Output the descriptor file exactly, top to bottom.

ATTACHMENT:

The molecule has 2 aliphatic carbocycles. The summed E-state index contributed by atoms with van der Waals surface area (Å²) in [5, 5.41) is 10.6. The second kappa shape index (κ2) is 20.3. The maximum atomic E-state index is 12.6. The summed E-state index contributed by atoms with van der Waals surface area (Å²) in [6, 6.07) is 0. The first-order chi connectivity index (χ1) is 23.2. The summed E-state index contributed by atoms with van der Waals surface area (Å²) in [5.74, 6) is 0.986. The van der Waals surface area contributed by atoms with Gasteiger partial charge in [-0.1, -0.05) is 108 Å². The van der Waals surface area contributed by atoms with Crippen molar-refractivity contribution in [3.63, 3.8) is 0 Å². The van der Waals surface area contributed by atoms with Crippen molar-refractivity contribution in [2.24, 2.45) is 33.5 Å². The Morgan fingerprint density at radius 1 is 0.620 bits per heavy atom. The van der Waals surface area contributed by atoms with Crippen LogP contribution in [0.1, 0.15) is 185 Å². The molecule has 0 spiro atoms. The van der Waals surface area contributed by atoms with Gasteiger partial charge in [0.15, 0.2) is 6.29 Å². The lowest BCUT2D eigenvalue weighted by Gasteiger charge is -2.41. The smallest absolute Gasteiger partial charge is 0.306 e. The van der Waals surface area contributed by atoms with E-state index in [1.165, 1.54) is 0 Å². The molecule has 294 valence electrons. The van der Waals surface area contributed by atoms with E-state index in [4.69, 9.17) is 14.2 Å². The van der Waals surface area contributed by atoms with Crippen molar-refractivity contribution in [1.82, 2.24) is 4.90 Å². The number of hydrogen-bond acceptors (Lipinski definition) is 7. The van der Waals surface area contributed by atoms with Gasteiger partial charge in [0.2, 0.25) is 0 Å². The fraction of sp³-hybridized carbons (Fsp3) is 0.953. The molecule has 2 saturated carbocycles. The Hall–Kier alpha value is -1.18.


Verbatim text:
The molecule has 2 aliphatic carbocycles. The summed E-state index contributed by atoms with van der Waals surface area (Å²) in [5, 5.41) is 10.6. The second kappa shape index (κ2) is 20.3. The maximum atomic E-state index is 12.6. The summed E-state index contributed by atoms with van der Waals surface area (Å²) in [6, 6.07) is 0. The first-order chi connectivity index (χ1) is 23.2. The summed E-state index contributed by atoms with van der Waals surface area (Å²) in [5.74, 6) is 0.986. The van der Waals surface area contributed by atoms with Gasteiger partial charge in [-0.1, -0.05) is 108 Å². The van der Waals surface area contributed by atoms with Crippen molar-refractivity contribution in [3.63, 3.8) is 0 Å². The van der Waals surface area contributed by atoms with Crippen molar-refractivity contribution in [2.24, 2.45) is 33.5 Å². The Morgan fingerprint density at radius 1 is 0.620 bits per heavy atom. The van der Waals surface area contributed by atoms with Crippen LogP contribution in [0.1, 0.15) is 185 Å². The molecule has 0 spiro atoms. The van der Waals surface area contributed by atoms with Gasteiger partial charge in [0.15, 0.2) is 6.29 Å². The lowest BCUT2D eigenvalue weighted by Gasteiger charge is -2.41. The smallest absolute Gasteiger partial charge is 0.306 e. The van der Waals surface area contributed by atoms with E-state index in [1.165, 1.54) is 0 Å². The molecule has 294 valence electrons. The van der Waals surface area contributed by atoms with E-state index in [4.69, 9.17) is 14.2 Å². The van der Waals surface area contributed by atoms with Crippen molar-refractivity contribution in [1.82, 2.24) is 4.90 Å². The number of hydrogen-bond acceptors (Lipinski definition) is 7. The van der Waals surface area contributed by atoms with Gasteiger partial charge in [0.2, 0.25) is 0 Å². The fraction of sp³-hybridized carbons (Fsp3) is 0.953. The molecule has 2 saturated carbocycles. The Hall–Kier alpha value is -1.18.